The cultural assimilation of Native Americans was an assimilation effort by the United States to transform Native American culture to European–American culture between the years of 1790–1920.

 Americanization policies were based on the idea that when indigenous people learned United States (American) customs and values, they would be able to merge tribal traditions with American culture and join the majority of the society.

Once the new students arrived at the boarding schools, their lives altered drastically. They were usually given new haircuts, uniforms of European-American style clothes, and even new English names, sometimes based on their own, other times assigned at random. They could no longer speak their own languages, even with each other.

While the concerted effort to assimilate Native Americans into American culture was abandoned officially, integration of Native American tribes and individuals continues to the present day. Often Native Americans are perceived as having been assimilated.

However, some Native Americans feel a particular sense of being from another society or do not belong in a primarily "occidental" European majority society, despite efforts to socially integrate them.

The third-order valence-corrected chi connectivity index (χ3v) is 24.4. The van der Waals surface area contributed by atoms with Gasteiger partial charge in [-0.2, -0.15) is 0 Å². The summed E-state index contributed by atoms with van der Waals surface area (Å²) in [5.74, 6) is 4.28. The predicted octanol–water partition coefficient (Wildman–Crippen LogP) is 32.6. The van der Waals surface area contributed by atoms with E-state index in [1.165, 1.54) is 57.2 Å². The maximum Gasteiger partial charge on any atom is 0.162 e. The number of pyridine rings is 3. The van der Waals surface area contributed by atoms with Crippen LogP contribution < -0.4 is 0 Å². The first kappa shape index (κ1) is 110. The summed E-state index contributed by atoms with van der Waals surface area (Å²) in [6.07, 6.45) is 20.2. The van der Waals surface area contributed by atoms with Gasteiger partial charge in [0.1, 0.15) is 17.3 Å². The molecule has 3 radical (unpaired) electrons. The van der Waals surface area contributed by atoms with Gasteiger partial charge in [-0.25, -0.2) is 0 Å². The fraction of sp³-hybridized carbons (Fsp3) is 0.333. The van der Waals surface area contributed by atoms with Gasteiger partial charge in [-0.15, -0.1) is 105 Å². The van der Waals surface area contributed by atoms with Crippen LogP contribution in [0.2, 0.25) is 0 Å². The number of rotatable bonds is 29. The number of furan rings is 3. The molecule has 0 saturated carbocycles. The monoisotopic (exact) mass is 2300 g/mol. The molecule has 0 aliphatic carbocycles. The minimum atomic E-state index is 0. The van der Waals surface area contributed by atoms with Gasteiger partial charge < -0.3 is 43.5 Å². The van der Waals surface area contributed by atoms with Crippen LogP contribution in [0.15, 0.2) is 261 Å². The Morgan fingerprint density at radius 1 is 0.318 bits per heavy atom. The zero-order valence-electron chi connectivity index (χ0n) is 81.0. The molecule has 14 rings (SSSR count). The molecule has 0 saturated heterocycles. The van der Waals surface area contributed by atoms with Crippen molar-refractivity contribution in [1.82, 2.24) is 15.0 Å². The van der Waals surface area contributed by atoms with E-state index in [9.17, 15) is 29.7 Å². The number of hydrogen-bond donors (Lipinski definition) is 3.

Woxie Haury (Cheyenne), is pictured in her finest cultural attire (left), and her western style wedding dress (right). Collection: Estelle Reel

Tom Torlino, Navajo, before and after. Photograph from the Richard Henry Pratt Papers, Yale University. Circa 1882.

Undated before and after photos of residential school student Thomas Moore at the Regina Indian Industrial School. Library and Archives Canada, 1897

A group of young Chiricahua Apache upon their arrival at Carlisle Indian School in Pennsylvania on Nov. 4, 1886. Bottom: A group of young Chiricahua Apaches pose for photo four months after arriving at the the Carlisle school. (Photo: Beinecke Rare Book & Manuscript Library/Yale University/Wikimedia) 

Three young Lakota boys pictured (left) wearing their tribal clothing upon their arrival at Carlisle, and (right) a short time later wearing their school military-style uniforms, ca. 1900. Photos courtesy the Smithsonian National Anthropological Archives. 

Chiracahua Apaches as they arrived at Carlisle from Fort Marion, Florida, November 4, 1886.
Chiracahua Apaches four months after their arrival at Carlisle, March 1887.

White Buffalo was at Carlisle from 1881 to 1884. He had prematurely gray hair -- he is 18 here, in 1881.

Four Pueblo children from Zuni, N.M., c. 1880.

Responses to "Before and After Photos Show The Cultural Transformation of Some Native Americans"

  1. They all looked happier and more comfortable in their native dress! And more likely forced to have their hair cut, and work as slaves for the "school"! Tell it like it was...don't try to make it humane!!!

  2. Anonymous says:

    Their faces seem to be so solemn and their eyes so sad after they were transformed. Their spirits must have been stolen away from them by the white people and their rules.

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